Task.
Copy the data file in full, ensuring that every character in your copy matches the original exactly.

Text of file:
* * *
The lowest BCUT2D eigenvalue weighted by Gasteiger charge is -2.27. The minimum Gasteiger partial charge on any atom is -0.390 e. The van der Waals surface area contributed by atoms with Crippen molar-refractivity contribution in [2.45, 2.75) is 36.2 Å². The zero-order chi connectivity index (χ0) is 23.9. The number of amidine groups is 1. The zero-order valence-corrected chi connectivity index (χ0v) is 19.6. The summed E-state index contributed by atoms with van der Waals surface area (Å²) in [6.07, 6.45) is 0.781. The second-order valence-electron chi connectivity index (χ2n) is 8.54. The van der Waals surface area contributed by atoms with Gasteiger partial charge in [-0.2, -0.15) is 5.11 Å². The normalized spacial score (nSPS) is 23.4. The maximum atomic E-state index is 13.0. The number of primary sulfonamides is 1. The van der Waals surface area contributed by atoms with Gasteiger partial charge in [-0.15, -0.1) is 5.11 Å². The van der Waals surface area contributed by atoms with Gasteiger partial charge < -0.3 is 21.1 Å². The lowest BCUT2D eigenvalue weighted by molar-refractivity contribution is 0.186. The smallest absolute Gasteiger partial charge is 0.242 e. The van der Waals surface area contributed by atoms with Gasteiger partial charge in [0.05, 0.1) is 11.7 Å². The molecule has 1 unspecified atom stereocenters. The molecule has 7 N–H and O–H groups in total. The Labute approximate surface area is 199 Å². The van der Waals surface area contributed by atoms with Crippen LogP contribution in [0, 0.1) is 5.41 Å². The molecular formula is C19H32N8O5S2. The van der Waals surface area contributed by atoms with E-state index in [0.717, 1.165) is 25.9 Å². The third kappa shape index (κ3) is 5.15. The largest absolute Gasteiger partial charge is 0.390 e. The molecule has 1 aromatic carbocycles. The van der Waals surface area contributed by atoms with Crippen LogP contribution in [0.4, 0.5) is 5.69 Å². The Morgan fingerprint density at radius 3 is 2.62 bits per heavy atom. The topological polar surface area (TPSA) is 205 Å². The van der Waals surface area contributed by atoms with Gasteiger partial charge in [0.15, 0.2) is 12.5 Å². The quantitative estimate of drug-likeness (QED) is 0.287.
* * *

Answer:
The lowest BCUT2D eigenvalue weighted by Gasteiger charge is -2.27. The minimum Gasteiger partial charge on any atom is -0.390 e. The van der Waals surface area contributed by atoms with Crippen molar-refractivity contribution in [2.45, 2.75) is 36.2 Å². The zero-order chi connectivity index (χ0) is 23.9. The number of amidine groups is 1. The zero-order valence-corrected chi connectivity index (χ0v) is 19.6. The summed E-state index contributed by atoms with van der Waals surface area (Å²) in [6.07, 6.45) is 0.781. The second-order valence-electron chi connectivity index (χ2n) is 8.54. The van der Waals surface area contributed by atoms with Gasteiger partial charge in [-0.2, -0.15) is 5.11 Å². The normalized spacial score (nSPS) is 23.4. The maximum atomic E-state index is 13.0. The number of primary sulfonamides is 1. The van der Waals surface area contributed by atoms with Gasteiger partial charge in [-0.15, -0.1) is 5.11 Å². The van der Waals surface area contributed by atoms with Gasteiger partial charge < -0.3 is 21.1 Å². The lowest BCUT2D eigenvalue weighted by molar-refractivity contribution is 0.186. The smallest absolute Gasteiger partial charge is 0.242 e. The van der Waals surface area contributed by atoms with Gasteiger partial charge in [0.05, 0.1) is 11.7 Å². The molecule has 1 unspecified atom stereocenters. The molecule has 7 N–H and O–H groups in total. The Labute approximate surface area is 199 Å². The van der Waals surface area contributed by atoms with Crippen LogP contribution in [0, 0.1) is 5.41 Å². The molecular formula is C19H32N8O5S2. The van der Waals surface area contributed by atoms with E-state index in [0.717, 1.165) is 25.9 Å². The third kappa shape index (κ3) is 5.15. The largest absolute Gasteiger partial charge is 0.390 e. The molecule has 1 aromatic carbocycles. The van der Waals surface area contributed by atoms with Crippen LogP contribution in [0.4, 0.5) is 5.69 Å². The Morgan fingerprint density at radius 3 is 2.62 bits per heavy atom. The topological polar surface area (TPSA) is 205 Å². The van der Waals surface area contributed by atoms with Gasteiger partial charge in [0.15, 0.2) is 12.5 Å². The quantitative estimate of drug-likeness (QED) is 0.287.